GLENDALE -- U.S. Army Dental Corps Capt. Ben Salomon struggled to hold
off enemy troops advancing on a field hospital in Saipan in World War II.
He killed almost 100 invading soldiers before he was shot to death,
but it has taken almost 50 years for his heroism to be recognized with
the Medal of Honor.
On Sunday, Robert West will accept a replica of the Medal of Honor at
a ceremony at Forest Lawn, Glendale, where Salomon and his parents are
interred. West accepted the actual medal about three weeks ago in
Washington D.C. and presented it to the Army Dental Corps.
Because Salomon was working as a medic before he took hold of the
machine gun, his battalion headquarters refused to grant him a medal,
stating that the Geneva Convention bars medical officers from bearing
Various alumni of the USC Dentistry School, which Salomon attended,
campaigned throughout the years to get a Medal of Honor for Salomon. It
was just a “technicality” that he had been working as a medic at the
time, they said.
West came across Salomon’s story in 1997 and began writing letters in
his support but soon uncovered some conflicting information.
“I realized that it wasn’t a technicality, it was an error,” West
said. The Geneva Convention prohibits medical personnel from bearing arms
for offensive purposes. Salomon had been defending his wounded troops.
“That made me more determined and I became obsessed with it,” West
He contacted numerous government officials, including Rep. Brad
Sherman (D-Sherman Oaks), who formally submitted Salomon’s case for
review in April 1998.
Because a U.S. representative specifically requested the review, time
restrictions on awarding the medal to Salomon were waived.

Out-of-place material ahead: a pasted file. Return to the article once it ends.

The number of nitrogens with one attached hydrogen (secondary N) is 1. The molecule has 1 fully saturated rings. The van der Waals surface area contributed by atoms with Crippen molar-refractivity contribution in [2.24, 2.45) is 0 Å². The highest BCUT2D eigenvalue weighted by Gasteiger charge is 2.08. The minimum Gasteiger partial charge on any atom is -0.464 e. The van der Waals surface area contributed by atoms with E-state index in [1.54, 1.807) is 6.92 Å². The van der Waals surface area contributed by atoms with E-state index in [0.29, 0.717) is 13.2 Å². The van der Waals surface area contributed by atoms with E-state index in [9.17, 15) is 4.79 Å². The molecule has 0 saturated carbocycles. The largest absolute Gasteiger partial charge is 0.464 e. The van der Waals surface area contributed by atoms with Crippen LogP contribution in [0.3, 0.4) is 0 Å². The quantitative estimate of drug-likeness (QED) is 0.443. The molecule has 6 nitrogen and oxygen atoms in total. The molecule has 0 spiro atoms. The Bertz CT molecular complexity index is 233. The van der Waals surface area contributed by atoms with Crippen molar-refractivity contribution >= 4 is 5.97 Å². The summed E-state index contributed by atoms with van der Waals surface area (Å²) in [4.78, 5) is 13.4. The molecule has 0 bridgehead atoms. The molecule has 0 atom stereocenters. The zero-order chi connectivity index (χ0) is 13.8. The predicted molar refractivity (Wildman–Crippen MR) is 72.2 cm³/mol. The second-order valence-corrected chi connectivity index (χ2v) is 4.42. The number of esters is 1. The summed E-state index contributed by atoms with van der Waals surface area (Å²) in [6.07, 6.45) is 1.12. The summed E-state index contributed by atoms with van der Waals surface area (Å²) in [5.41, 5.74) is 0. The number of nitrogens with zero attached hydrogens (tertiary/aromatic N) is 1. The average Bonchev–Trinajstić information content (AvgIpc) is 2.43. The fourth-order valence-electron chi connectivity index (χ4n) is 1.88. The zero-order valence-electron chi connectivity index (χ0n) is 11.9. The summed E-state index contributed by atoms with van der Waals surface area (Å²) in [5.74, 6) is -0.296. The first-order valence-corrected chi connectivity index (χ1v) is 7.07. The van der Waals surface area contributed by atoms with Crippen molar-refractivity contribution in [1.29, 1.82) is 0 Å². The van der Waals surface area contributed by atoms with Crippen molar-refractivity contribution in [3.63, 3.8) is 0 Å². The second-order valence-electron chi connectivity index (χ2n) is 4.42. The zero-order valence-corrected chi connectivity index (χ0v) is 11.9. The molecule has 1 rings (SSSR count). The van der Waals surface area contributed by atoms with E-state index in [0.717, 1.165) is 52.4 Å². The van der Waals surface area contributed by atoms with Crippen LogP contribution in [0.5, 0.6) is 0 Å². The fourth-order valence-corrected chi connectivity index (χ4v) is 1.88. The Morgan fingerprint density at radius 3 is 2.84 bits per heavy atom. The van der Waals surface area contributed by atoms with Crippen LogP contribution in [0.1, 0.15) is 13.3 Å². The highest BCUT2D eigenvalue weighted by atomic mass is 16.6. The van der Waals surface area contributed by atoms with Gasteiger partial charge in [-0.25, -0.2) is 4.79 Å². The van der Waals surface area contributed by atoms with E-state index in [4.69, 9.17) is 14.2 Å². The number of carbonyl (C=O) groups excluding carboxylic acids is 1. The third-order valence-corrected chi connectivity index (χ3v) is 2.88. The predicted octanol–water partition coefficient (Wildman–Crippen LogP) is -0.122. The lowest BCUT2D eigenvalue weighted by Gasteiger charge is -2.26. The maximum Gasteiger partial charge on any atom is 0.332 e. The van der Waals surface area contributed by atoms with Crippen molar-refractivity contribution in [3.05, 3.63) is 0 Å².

After several levels of review, the Defense Secretary signed off on
the award in March.
“I’m honored that I could help right a historical wrong,” Sherman said
in a news release. “That I could help honor the greatness of his American
spirit is a testament to its strength.”
As Japanese soldiers tried to crawl into a first aid tent on the
morning of July 4, 1044, Salomon battered them back with a bayonet and a
rifle, West said. He went outside to check on the machine-gunners
protecting the tent and was heard to say: “Everybody’s dead out there. I
can do these guys more good out there than I can in here.”
He told the medics to evacuate the wounded to the safety of the
regiment, adding: “I’ll hold them off until you get them to safety.”
That was the last time they saw him alive. According to a regimental
historian on scene, they discovered Salomon’s body bent over the barrel
of a machine gun with his hand on the trigger.
They counted 98 bodies in front of where he lay and said it was
evident he had killed so many enemies that he had been forced to move the
gun four times to get a field of fire. As a result of his actions, many
of his comrades escaped to safety.
“He was a dentist, but first of all, he was a soldier, and he died as
a soldier,” West said. “It’s a wonderful feeling to know that it finally
West will present the replica to the dentistry school.
IF YOU GO
WHAT: Ceremony to commemorate the granting of the Medal of Honor to
Capt. Ben Salomon, the first member of the Army Dental Corps to receive
the award. Rep. Brad Sherman (D-Sherman Oaks) will present a replica at
the mausoleum where Salomon and his parents are interred.
WHEN: 11:30 a.m. Sunday.
WHERE: Forecourt of the Great Mausoleum, Holly Terrace Entrance,
Forest Lawn, 1712 S. Glendale Ave.
INFO: Space is limited. RSVP to Sherman’s district office at 999-1990.